Its hard to keep track of the number of Austin area restaurant openings and closings.  Most of those that have survived over the years have earned a reputation for not changing their menus all that much.  Now, The Austin History Center is collecting local menus.

More than 100 restaurants, past and present, are represented in the collection.  (Remember The Hitchin’ Post on Lamar Blvd?)  The majority of the menus are from the 1940s to current day.  The History Center is seeking any old menus you may have sitting around to add to the collection.  It’ll be interesting to ultimately track the change in palates in changing Austin.

 

 

An Austin travel company that has flown under the radar for more than three decades received a ringing endorsement from a local expert in their field this week.  It appeared to be an unsolicited statement of strong support and we thought it worth sharing with you.

One of the most successful programs offered each year by The University of Texas Ex-Students’ Association, commonly referred to as the Texas Exes, is sponsored group travel to destinations all over the world.  (Heck, they even set up group excursions to UTAustin football games.)  They call themselves the Flying Longhorns.”  They don’t set up the tours in-house.  They partner (currently) with 10 different travel companies to create their roster of group tours, according to Texas Exes staffers Shelley Norton and Janice Garcia.

“The No. 1 question we get is:  where is the Sparks family going next?” said Norton and Garcia.  “The Iliadis-Sparks family runs one of our more unique, family-owned tour partners, Sofia Travel.  They are based right here in Austin and have been leading tours for over 30 years.”

“Once our Flying Longhorns travelers take a trip with the Sparks family, they are quick to book a second, third, or fourth trip with them,” noted Norton and Garcia.  “After perfecting tours in their native Greece, the family expanded their travels to Italy and other countries.”

“Every tour is planned and led by us,” they say.  “By planning every menu and guiding you through the sites ourselves, we can ensure that you are always receiving the highest quality and most authentic experience.  We will be with you every step of the way, from answering your pre-trip questions to helping you barter in the local marketplace,” the Texas Exes quoted Sofia Travel.

Mind you, worldwide group travel companies compete aggressively for organizations such as the Texas Exes to help sell their products.  So, when we noted this “endorsement”, we thought it worth passing along.  We dont know these Sofia folks and have never used their services.  But, for an Austin operation to receive such a glowing report from group travel experts such as the Texas Exes, we thought you oughta know about it.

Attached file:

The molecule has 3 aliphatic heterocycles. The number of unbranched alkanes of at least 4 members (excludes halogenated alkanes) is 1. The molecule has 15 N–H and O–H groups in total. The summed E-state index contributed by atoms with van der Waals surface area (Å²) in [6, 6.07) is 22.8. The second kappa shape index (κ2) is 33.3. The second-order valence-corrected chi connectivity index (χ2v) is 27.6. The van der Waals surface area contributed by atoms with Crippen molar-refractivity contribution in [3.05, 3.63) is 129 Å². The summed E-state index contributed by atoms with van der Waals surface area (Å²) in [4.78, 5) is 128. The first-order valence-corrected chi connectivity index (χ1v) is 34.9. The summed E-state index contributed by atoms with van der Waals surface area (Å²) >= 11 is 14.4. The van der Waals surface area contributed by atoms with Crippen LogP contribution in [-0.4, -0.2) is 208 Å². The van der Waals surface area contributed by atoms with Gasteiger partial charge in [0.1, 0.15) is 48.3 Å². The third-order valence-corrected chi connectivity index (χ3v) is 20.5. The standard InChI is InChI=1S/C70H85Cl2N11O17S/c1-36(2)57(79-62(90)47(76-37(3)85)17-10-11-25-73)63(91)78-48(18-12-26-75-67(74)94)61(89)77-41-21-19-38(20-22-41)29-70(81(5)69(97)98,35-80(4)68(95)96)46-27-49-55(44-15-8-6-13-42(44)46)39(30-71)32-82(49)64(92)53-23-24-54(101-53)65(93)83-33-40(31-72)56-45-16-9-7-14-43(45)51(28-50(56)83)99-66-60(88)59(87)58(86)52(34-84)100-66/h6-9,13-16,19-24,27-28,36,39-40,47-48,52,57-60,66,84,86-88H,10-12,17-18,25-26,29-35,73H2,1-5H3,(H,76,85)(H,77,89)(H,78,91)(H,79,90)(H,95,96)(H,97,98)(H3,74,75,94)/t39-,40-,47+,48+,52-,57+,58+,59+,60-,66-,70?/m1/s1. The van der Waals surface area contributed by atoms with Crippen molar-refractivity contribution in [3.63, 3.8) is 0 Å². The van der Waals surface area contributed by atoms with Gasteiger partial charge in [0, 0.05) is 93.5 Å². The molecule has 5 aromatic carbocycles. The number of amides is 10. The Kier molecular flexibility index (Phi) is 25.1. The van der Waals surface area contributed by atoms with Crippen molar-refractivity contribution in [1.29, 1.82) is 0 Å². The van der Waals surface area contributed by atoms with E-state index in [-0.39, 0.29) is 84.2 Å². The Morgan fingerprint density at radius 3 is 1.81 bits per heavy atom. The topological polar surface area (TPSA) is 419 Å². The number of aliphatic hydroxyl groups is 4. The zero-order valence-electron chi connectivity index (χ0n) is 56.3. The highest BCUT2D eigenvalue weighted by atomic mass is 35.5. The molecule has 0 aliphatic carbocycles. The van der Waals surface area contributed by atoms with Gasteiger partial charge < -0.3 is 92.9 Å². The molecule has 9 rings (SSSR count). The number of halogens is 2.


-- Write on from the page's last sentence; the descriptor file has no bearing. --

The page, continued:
Downtown Austin propertyowners will see a larger tax bill from Travis County this year due to a new item not included in the past.  But to even it out, the propertyowners will not receive a bill that has been sent to them since 1993.  Its a bookkeeping situation.

The Downtown Public Improvement District (PID) was created a quarter-century ago to fund certain services in the downtown Austin area, via an assessment directly to the propertyowners.  Starting this year, the Travis County Tax Office will include PID assessments on the same tax bill as City of Austin, Travis County, Austin School District, Austin Community College and Central Health.

A separate bill will no longer be sent for the PID assessment.  You can contact the Travis County Tax Office at 512-854-9473 with questions about amounts, rates, bills or due dates.

 

 

Dont know if you noticed, but Austin area car dealers got a yearend boost from the City of Austins utility, Austin Energy (AE).  No, it wasnt a tax break.  Nor a cut in utility bills for those huge, welllighted car lots.  It was a selfserving move aimed at increasing sales of electric vehicles that, surprise, would buy AEs electricity instead of filling up with gasoline.

AE’s pitch:  “If you are car shopping, picture yourself in an electric vehicle!  Easy to use, easy to maintain and easy to charge, electric vehicles can save you money and are fun to drive.”

“With more than 600 Austin Energy Plug-In EVerywhere charging ports throughout the area powered by 100% renewable Green Choice® Texas wind energy, you can charge your vehicle for only $4.17 a month,” the pitch continued.  “Are you paying more than that each month for gas in your car?  Maybe its time to go electric!”  AE also touted its website, www.pluginAustin.com, “to learn more about the benefits of driving electric.”

 

 

Tired of the whole New Year’s Resolution thing, Dr. Louis Overholster says his New Year’s resolution is to stop hanging out with people who ask him about his New Year’s resolution!